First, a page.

Behind the scenes the icky personnel man, Mike Morris, was creating a little power struggle of his own, between himself as hatchet man and the men who actually pull the strings (that make fake snow fall). If the Opera House was better subsidised, it could do without such strife. But there'd still be the enmity going on down in the crush bar, where two bartenders haven't spoken to each other for decades. One sings, the other juggles. It's a bit like Punch & Judy.

Scott of the Arms Antics (C4) was not only a terrible title but a rather kindergartenish attempt to instil in the hoi polloi some understanding of the Scott Report. The programme makers seemed to think the material was either so difficult, or the viewers so dim-witted, that it could only be fed to us as soundbite pate, garnished with humour. Satire would have done.

Sheena MacDonald was there, smiling determinedly, and Rory Bremner made some sub-standard jokes. The best lines came from the politicians and civil servants themselves: " 'unquantifiable' can mean unquantifiably large or unquantifiably small" (Tristan Garel-Jones); "the intended use of machines should be couched in such a manner as to emphasise the peaceful aspect to which they will be put" (Alan Clark); "I don't see why you shouldn't have a rigorous implementation of a flexible interpretation" (David Gore- Boothe); "something that I was not aware had happened suddenly turned out not to have happened" (Major).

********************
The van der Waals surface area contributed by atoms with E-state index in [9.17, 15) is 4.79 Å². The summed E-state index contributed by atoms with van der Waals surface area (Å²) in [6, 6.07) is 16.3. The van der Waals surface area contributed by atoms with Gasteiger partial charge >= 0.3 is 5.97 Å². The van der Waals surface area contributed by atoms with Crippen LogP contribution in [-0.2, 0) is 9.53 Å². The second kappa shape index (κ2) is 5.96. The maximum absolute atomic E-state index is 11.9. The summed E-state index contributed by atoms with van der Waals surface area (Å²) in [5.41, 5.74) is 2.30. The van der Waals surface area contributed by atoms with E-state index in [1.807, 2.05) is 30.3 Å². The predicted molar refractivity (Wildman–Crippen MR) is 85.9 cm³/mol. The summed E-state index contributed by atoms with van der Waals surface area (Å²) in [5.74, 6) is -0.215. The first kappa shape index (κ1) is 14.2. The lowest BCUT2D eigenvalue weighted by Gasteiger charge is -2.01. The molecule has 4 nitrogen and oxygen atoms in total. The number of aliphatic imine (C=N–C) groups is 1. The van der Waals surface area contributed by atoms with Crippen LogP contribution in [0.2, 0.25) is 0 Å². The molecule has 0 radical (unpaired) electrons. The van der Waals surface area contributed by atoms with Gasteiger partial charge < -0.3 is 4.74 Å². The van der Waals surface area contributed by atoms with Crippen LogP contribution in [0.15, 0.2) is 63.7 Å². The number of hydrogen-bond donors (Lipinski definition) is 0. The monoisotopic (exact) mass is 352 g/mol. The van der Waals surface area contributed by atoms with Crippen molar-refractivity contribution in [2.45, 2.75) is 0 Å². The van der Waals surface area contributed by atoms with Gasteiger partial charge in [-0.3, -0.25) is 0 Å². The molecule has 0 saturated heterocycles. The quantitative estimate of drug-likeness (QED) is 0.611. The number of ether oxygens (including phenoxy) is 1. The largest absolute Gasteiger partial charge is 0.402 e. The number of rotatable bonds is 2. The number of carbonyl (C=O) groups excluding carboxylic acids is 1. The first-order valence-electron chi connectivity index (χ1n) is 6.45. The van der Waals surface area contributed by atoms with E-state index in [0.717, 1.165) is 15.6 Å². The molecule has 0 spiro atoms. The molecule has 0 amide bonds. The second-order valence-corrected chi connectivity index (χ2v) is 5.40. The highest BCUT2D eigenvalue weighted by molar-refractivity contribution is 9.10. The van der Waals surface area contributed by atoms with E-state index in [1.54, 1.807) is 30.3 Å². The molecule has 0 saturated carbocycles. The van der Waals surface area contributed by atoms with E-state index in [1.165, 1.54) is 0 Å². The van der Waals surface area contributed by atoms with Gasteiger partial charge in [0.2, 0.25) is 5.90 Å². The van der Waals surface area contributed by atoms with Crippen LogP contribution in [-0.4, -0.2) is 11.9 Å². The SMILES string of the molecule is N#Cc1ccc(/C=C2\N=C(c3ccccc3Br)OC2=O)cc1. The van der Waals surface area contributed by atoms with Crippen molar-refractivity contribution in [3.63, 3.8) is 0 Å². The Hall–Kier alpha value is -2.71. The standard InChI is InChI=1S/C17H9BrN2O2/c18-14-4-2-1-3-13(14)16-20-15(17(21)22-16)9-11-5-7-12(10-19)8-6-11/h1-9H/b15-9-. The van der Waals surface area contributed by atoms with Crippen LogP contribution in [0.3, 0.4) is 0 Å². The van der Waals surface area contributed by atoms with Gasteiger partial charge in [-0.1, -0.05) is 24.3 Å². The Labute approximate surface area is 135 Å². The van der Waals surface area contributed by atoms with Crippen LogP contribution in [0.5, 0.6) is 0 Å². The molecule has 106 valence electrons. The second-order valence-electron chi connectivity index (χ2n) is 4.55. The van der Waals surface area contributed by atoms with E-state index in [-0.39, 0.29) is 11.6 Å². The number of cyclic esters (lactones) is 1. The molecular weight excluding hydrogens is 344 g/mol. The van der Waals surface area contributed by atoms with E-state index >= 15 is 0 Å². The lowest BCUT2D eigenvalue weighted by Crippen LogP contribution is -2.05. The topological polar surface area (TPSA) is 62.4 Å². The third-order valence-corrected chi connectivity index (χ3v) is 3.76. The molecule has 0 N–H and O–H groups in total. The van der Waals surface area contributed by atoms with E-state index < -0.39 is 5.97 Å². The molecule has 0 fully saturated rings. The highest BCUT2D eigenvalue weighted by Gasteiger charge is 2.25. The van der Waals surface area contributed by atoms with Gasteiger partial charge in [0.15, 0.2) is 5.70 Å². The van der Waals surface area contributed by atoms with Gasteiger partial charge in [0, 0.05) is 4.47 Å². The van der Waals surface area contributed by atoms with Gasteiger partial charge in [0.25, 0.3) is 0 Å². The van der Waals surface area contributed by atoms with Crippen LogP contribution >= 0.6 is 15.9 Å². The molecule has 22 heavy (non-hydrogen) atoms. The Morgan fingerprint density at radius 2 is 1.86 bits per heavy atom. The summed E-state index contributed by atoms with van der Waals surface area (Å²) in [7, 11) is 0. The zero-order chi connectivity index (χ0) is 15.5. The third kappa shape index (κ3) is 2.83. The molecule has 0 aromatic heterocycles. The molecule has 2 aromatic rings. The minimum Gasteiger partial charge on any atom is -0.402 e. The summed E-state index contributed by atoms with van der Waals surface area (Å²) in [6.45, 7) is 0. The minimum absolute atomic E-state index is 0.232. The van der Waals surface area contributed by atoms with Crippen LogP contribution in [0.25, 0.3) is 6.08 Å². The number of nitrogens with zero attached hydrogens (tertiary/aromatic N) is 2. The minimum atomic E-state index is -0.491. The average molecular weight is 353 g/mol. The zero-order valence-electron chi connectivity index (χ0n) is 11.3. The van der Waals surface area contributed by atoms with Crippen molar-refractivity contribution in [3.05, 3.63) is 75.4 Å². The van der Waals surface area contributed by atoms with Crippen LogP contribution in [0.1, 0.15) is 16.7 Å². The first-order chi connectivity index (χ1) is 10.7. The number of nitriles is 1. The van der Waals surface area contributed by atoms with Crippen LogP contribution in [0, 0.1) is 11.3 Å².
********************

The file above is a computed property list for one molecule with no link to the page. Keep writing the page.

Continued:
But pointing out the absurdity of it all seems to reduce the impact of scandal. In a less neurotic country, such evidence as this of perjury, cover-up and lies - proving the Government is run by gangsters - would be reason enough to oust the whole rotten crowd. Here, you languish in a three-year inquiry, make a few jokes about judges on bicycles, and sweep it all under the carpet. What we should be saying is: "Up with this I will not put!"